Author: Oxytocin Increases the Influence of Public Service Advertisements, Lin P-Y, Grewal NS, Morin C, Johnson WD, Zak PJ (2013) PLoS ONE 8(2): e56934. doi:10.1371/journal.pone.0056934
This paper presents a neurophysiologic model (PMEP) of effective public service advertisements (PSAs) and reports two experiments that test the model. In Experiment 1, we show that after watching 16 PSAs participants who received oxytocin, compared to those given a placebo, donated to 57% more causes, donated 56% more money, and reported 17% greater concern for those in the ads. In Experiment 2, we measured adrenocorticotropin hormone (ACTH) and oxytocin levels in blood before and after participants watched a PSA. As predicted by the model, donations occurred when participants had increases in both ACTH and oxytocin. Our results indicate that PSAs with social content that cause OT release will be more effective than those that do not. Our results also explain why some individuals do not respond to PSAs.
Tradition research methods based on self-reports fail to deliver objective measurements of attention and emotional responses. By measuring the presence of specific hormones in the blood such as ACTH (corticotropin) and OT (oxytocin), we were able to collect information from the brain’s autonomic nervous systems.
We designed two experiments to test the PMEP. We used PSAs in our experiments because we could measure actual behaviors in response to these ads, donations to the featured charities, rather than simply attitudes. The novel part of the model is the role of OT, so Experiment 1 tested whether OT would affect actions in response to PSAs. In Experiment 1, we manipulated OT pharmacologically to establish a causal relationship between OT and donation decisions in response to PSAs. In Experiment 2, we sought to confirm the interactive physiologic mechanisms for attention and action in the PMEP. To do this, we measured endogenous changes in OT and ACTH levels in blood before and after participants watched a PSA from Experiment 1.
We expected that the PSA would cause an increase in both ACTH and OT release in most participants. Further, we expected that participants who had increases in both ACTH and OT would be the ones most likely to donate to the charity in the ad.
Participants who received OT made donations to 33% of ads, significantly more than those on a placebo (= 10.835,
p = .001). Those who received OT donated, on average, 56% more money than those given the placebo (OT: $0.84;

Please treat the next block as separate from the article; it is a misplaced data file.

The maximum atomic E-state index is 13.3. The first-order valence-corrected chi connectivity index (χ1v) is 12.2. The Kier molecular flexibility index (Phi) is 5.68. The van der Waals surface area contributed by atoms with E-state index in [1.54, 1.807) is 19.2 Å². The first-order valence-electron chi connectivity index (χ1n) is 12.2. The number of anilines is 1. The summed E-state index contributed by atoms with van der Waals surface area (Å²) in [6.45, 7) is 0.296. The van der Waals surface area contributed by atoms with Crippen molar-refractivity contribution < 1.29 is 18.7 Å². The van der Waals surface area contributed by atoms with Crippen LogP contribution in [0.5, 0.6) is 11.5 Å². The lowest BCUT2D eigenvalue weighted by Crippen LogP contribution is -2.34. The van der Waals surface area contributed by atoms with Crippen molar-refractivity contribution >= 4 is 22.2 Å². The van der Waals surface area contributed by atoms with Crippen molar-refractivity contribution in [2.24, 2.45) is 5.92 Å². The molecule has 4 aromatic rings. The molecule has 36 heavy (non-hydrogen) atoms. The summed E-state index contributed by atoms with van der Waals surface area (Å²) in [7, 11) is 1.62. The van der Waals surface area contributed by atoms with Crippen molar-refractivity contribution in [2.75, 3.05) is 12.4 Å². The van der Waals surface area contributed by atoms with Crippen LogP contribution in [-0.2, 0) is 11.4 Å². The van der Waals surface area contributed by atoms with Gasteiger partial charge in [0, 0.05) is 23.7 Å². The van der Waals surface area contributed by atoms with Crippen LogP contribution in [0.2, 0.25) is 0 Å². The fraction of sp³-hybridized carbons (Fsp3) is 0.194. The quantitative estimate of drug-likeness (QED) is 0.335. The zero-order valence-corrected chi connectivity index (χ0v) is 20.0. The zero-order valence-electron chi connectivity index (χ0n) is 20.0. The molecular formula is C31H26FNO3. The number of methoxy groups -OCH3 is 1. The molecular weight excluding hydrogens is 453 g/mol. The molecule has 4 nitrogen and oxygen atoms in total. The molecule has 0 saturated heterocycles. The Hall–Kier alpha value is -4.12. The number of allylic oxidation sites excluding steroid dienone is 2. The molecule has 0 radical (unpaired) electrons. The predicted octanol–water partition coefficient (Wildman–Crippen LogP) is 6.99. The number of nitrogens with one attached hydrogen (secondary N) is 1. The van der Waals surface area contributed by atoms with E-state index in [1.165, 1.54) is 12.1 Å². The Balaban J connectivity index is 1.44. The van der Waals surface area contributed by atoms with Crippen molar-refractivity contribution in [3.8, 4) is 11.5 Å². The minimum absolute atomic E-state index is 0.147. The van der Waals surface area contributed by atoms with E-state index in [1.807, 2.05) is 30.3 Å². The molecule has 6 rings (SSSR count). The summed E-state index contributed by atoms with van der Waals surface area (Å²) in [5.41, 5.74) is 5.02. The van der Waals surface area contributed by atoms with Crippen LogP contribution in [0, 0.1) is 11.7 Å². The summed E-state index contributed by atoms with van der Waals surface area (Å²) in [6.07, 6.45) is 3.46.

Placebo: $0.54). Watching the anti-smoking PSA produced a significant increase in ACTH (M1 = 52.5 pg/ml, M2 = 59.1 pg/ml; two-tailed t-test, p = .01), indicating that the ad attracted most viewers’ attention. As predicted by the PMEP, the change in ACTH was positively correlated to attention to the ad (r = .38 p = .02). Overall, the change in OT was, in isolation, unrelated to the donation amount (p>.05). Both attention and engagement with the ad’s characters appear necessary to result in a donation
Advertisers obviously cannot spray OT during viewings of their PSAs, but the findings here, coupled with studies identifying the variety of stimuli that induce OT release, suggest several ways that PSAs and perhaps other marketing efforts that include social content can be made more effective. Indeed, our findings indicate that the brain may not distinguish triggers for OT release that occur in-person compared to those that are viewed through visual media. Activities that induce the brain to release OT include watching an emotional video clip, being trusted, being touched, attending a wedding, petting one’s dog, moderate stress, holding one’s infant, breastfeeding, sexual activity, and perhaps even Tweeting.
This approach indicates that effective marketing campaigns should be seen as ways to build relationships and solve customers’ problems rather than focusing on a one-time sale. Marketing that causes OT release is a step toward building an emotional relationship with a product or brand.
Christophe Morin / firstname.lastname@example.org
This article was originally published in the Neuromarketing yearbook of 2015. You can order the 2015, 2016 or 2017 Neuromarketing yearbook here!